within SABC to track and report on compliance
General commitments
• To ensure that local TV content is a significant and visible part of the
SABC’s schedules, throughout the broadcasting period, and in prime
time, in line with the quotas prescribed by ICASA
• To ensure that the SABC commissions a significant amount of its local
television content from the independent production industry, in line with
the quotas prescribed by ICASA
• To continue to play a high level and wide variety of SA music across
the SABC radio stations, in line with the quotas prescribed by ICASA
20
Overview of draft policies
Religion
• Replaces previous Board policy
• Largely consistent with previous policy - two major changes:
• Quotas of airtime for major religious groupings have been
taken out of the policy
• We now state that these quotas are developed on a 3
yearly basis after consultation with the RBP
• We lay out criteria to be considered when determining
airtime allocations: Census data on the % of population in
each religious group, the need for all religions to be reflected
in religious programming etc
• A clause allowing airtime to be purchased by religious groups
has been inserted, with a number of checks - detailed
operational guidelines to be developed
21
Overview of draft policies
Education (1 of 3)
• Replaces Board policy of 1995
• Sets out the framework within which the SABC implements its
educational mandate and responds to the national literacy and skills
development challenge
General commitments
• To provide range of quality educational programming including
programmes that support curriculum based activities of the education and
training sectors and programmes that support public education
• To ensure that PBS stations and channels dedicate adequate airtime to
educational programmes that are scheduled at appropriate times. At least
one TV channel to screen programmes specifically in support of school
curricula and this to be supplemented by PBS radio
22
Overview of draft policies
Education (2 of 3)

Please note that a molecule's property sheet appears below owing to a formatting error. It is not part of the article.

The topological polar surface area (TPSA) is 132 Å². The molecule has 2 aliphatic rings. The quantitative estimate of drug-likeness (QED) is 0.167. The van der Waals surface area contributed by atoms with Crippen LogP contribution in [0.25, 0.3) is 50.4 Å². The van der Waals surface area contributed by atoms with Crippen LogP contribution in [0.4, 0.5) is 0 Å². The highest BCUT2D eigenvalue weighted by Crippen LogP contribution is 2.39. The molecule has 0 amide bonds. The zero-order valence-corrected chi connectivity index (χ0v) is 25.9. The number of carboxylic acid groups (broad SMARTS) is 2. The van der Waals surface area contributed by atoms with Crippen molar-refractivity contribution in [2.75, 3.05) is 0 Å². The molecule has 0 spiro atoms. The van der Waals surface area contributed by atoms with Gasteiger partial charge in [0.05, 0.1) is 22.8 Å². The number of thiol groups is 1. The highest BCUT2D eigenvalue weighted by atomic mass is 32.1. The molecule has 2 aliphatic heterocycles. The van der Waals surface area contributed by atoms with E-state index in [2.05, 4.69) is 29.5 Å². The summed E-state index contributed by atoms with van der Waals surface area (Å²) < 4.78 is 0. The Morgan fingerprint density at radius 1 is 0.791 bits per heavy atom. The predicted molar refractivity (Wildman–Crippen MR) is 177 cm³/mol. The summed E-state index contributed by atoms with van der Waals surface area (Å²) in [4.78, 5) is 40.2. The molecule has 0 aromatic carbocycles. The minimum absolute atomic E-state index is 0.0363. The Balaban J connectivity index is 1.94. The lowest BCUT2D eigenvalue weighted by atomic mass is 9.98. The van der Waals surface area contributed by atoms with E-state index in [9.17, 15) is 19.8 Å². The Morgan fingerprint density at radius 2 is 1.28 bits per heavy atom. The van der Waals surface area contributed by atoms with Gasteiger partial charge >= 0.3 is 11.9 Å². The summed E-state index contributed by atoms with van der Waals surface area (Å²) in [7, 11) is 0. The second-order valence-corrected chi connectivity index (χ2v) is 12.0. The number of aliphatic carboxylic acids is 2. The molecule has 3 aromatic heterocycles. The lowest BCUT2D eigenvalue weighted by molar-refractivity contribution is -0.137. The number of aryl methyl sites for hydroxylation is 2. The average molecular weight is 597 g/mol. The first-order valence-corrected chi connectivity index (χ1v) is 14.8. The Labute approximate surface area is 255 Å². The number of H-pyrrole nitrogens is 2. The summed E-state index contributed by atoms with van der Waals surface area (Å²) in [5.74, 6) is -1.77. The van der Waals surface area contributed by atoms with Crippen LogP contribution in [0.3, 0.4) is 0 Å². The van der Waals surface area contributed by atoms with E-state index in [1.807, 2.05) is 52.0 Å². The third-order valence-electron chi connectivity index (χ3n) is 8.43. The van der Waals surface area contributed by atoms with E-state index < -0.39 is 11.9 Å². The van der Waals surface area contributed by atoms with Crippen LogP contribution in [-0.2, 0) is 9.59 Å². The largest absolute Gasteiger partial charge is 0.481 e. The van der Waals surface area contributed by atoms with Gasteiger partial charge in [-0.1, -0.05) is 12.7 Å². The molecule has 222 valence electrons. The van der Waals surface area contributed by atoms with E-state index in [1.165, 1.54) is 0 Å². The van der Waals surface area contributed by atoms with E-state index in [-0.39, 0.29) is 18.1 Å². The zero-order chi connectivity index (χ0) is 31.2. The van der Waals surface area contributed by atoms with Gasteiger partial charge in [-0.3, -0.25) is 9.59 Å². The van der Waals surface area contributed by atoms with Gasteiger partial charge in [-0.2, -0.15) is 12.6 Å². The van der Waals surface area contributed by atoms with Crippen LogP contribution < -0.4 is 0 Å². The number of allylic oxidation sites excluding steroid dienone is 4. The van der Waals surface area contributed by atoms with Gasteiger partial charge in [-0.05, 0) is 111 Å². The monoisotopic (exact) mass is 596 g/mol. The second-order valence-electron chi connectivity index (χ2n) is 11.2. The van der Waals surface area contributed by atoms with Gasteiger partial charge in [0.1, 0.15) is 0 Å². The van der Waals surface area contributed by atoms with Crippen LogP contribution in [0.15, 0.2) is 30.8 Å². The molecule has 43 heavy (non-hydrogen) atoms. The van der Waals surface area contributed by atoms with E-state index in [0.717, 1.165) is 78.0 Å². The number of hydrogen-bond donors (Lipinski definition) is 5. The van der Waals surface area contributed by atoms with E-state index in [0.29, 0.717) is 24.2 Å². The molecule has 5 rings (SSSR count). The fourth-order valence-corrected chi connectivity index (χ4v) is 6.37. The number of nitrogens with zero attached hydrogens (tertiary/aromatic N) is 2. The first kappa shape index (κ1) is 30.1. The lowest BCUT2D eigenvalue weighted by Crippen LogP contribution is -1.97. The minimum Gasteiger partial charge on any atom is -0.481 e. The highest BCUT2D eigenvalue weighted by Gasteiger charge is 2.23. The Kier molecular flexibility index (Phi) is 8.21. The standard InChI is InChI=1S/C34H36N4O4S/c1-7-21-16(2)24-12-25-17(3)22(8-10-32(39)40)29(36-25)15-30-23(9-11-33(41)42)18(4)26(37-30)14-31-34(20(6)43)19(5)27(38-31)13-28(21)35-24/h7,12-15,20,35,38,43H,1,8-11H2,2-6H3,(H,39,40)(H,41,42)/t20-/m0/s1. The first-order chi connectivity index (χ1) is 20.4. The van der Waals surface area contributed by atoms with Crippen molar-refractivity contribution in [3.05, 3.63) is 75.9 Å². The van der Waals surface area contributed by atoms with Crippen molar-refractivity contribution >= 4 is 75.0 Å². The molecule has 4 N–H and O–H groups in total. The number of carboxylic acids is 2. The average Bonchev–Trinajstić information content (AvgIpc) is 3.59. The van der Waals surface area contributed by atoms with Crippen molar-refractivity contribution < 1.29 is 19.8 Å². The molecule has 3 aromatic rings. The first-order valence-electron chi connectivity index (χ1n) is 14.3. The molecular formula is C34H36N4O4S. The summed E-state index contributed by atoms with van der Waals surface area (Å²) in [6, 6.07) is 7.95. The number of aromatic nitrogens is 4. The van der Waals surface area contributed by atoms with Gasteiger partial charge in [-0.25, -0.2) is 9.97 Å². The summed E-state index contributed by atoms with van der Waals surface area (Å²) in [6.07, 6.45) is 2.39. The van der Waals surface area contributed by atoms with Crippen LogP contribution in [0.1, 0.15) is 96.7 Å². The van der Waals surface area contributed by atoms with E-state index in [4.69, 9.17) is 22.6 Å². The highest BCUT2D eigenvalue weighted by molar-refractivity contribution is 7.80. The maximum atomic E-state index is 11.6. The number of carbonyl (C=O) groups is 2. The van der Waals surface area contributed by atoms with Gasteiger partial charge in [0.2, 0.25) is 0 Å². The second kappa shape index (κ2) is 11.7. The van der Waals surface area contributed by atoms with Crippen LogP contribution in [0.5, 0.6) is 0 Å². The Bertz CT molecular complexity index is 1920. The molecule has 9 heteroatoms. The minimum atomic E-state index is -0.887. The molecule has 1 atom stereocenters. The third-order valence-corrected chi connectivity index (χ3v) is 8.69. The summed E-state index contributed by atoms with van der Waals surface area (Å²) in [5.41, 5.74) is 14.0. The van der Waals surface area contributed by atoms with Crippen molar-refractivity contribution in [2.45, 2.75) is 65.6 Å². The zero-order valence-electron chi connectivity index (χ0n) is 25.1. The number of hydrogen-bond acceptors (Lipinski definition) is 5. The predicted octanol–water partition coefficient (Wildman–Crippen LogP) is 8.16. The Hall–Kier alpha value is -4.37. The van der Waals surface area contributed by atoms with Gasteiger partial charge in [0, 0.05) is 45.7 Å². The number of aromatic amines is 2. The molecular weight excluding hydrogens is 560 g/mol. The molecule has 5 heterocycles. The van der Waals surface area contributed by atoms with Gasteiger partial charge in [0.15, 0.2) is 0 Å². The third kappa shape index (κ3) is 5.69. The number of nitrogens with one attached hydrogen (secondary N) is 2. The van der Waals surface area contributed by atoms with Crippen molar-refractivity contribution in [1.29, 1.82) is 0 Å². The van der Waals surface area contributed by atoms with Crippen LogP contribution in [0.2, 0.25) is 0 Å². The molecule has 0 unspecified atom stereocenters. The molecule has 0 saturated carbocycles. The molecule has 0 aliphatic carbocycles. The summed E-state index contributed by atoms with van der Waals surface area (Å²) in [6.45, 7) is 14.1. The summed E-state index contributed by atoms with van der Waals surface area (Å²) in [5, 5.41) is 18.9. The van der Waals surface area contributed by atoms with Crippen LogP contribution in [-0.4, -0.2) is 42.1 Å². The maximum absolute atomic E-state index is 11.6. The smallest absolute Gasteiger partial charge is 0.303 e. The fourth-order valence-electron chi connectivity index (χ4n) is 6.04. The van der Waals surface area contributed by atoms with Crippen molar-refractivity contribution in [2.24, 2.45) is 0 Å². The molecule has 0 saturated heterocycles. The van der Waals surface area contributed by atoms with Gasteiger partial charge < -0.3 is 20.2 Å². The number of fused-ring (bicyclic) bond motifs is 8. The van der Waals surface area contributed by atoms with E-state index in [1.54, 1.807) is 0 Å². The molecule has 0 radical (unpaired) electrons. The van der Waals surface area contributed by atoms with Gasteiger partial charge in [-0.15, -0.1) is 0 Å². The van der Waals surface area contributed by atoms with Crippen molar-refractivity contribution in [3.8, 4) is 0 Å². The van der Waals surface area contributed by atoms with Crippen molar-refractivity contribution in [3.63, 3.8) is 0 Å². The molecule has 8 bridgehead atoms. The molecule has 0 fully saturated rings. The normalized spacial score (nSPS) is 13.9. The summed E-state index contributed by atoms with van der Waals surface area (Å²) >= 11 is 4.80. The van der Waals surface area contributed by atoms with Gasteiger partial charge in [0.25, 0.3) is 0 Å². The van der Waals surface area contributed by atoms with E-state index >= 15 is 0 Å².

General commitments (cont)
• To ensure that commercial services support a culture of lifelong learning
through informal knowledge building initiatives relevant to their target
audience and format
•To provide educational programmes in various official languages and sign
language
• To broadcast a significant amount of locally produced educational material
• To implement a coherent education methodology that incorporates a
multimedia approach
• To supplement educational methodologies through outreach programmes
• To ensure that sufficient resources are dedicated to implement the
educational mandate
23
Overview of draft policies
Education (3 of 3)
Implementation
• SABC will develop annual three year action plan which identifies
education priorities, including hours of programming for each of the
educational mandate areas
• Educational mandate areas which have been identified are:
• Early childhood development
• Children at Home
• Formal education
• Youth development
• Adult and Human Resources development
• Public Education
24
Process for public consultation
Challenge - to make the policies widely accessible and easily
understandable
• Policies launched to key stakeholders and press on 25 April
• Copies of draft policies made available at all SABC regional offices
together with detailed, easy to read summaries in six official languages
• Copies of the policies accessible on SABC website and intranet in all
official languages.
• Full page ads, summarising policies and inviting people to comment in
Rapport, City Press, Sunday Sun, Beeld, Daily Sun, Illanga, The
Herald, Daily Dispatch
• In order to reach rural areas:
• Detailed easy to read summaries of the policies distributed to over
1000 post offices countrywide, in six official languages